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The Narrow Waters by Julien Gracq

The Narrow Waters

by Julien Gracq

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our knowledge is historical, flowing, and flown.
--Elizabeth Bishop, 'At the Fishhouses' I've never been a good swimmer, but I could take this short pamphlet of a book, I thought. Submerge within its allusions, recollections, and metaphors as Gracq quietly whispers, never above the register of the water itself, serpentine river-like sentences in my ear.

"It tickles" I complain.

"Shhhhh..." Gracq says, grazing at my neck with his soft lips, covering my mouth with his whole hand. His hand smells like rosemary and fir. Up above, the glassy surface of the river remains unbroken. I can see the world as if contained in a ziplock bag, clear as preserved fruits and syrupy sweet.

"None of this is true, is it?" I say.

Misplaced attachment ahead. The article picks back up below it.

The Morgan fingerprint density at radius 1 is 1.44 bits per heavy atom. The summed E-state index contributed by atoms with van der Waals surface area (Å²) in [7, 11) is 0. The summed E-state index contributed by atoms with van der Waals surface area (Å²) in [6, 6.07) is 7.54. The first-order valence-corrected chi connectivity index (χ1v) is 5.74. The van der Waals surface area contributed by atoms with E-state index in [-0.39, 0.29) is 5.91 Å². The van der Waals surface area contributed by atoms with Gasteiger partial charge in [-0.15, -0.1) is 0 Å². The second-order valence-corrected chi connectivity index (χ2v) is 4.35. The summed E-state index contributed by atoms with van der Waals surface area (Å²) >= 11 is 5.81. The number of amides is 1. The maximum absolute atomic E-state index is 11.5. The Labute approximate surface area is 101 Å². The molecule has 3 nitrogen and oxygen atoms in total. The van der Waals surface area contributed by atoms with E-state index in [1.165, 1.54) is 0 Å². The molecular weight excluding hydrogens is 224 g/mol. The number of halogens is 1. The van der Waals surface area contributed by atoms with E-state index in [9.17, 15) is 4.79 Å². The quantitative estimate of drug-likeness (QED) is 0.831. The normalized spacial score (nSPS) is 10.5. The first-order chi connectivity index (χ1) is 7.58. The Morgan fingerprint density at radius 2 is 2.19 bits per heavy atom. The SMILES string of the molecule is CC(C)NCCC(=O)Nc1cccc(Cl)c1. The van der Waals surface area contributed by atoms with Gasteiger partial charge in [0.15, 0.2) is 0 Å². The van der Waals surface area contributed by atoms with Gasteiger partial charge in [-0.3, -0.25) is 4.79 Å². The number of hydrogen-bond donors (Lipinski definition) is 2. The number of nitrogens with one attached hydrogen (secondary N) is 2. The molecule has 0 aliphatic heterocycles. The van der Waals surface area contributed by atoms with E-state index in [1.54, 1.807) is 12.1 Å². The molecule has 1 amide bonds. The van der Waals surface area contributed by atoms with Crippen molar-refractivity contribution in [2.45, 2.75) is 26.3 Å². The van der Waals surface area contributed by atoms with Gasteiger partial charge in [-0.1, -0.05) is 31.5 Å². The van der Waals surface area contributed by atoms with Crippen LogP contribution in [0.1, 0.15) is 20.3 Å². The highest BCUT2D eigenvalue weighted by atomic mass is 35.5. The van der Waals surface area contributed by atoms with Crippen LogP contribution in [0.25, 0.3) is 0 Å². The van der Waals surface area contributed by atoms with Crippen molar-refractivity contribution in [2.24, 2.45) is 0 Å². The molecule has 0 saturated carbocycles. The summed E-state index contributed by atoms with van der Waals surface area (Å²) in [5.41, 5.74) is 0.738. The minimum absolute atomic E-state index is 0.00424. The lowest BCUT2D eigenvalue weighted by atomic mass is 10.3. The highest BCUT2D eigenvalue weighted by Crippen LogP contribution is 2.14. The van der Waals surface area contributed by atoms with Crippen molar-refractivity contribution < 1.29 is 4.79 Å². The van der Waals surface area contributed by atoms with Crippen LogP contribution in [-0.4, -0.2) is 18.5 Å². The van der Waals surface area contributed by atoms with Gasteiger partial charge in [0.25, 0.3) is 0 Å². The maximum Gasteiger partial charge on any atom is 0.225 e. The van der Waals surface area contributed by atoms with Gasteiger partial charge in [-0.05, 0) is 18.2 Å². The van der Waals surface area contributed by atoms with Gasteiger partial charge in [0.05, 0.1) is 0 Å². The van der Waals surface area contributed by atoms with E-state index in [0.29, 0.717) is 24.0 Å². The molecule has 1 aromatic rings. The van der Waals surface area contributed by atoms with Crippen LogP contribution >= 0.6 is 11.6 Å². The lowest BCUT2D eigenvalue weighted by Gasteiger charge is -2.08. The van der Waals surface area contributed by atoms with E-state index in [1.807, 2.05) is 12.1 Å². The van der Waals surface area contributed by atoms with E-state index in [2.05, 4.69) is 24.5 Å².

"There, there..." Gracq says, and starts quoting Poe, Bachelard, and Nerval. I succumb to the forces of literary history, of Gracq's own meticulously reconstructed childhood. I even forget to breathe. Somewhere, a little Gracq is still suspended on those still waters, like a photograph being developed. ( )
  JimmyChanga | Sep 11, 2013 |
The Narrow Waters is a wonderful memoir - evocative of the splendors of the luxury of solitude in youth spent near nature which Gracq beautifully and elegantly presents as an entry into some vast mysterium - giving the air of a sangraal mystery (as in Chateau d'Argol), of a cruise into the Domain of Arnheim (a tale mentioned in the book, along with Le Grand Meaulnes - which it also resembles). ( )
3 vote benwaugh | Sep 11, 2008 |
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Why did the feeling anchor itself in me at an early age that if traveling - traveling without any thought of returning - can open doors and truly change one's life, then that most singular of all forays, an excursion with neither adventure nor unforseen events that after a few hours finds us home again, right before the gate of our parents' house, has a more secret magic, like the handling of a divining rod?
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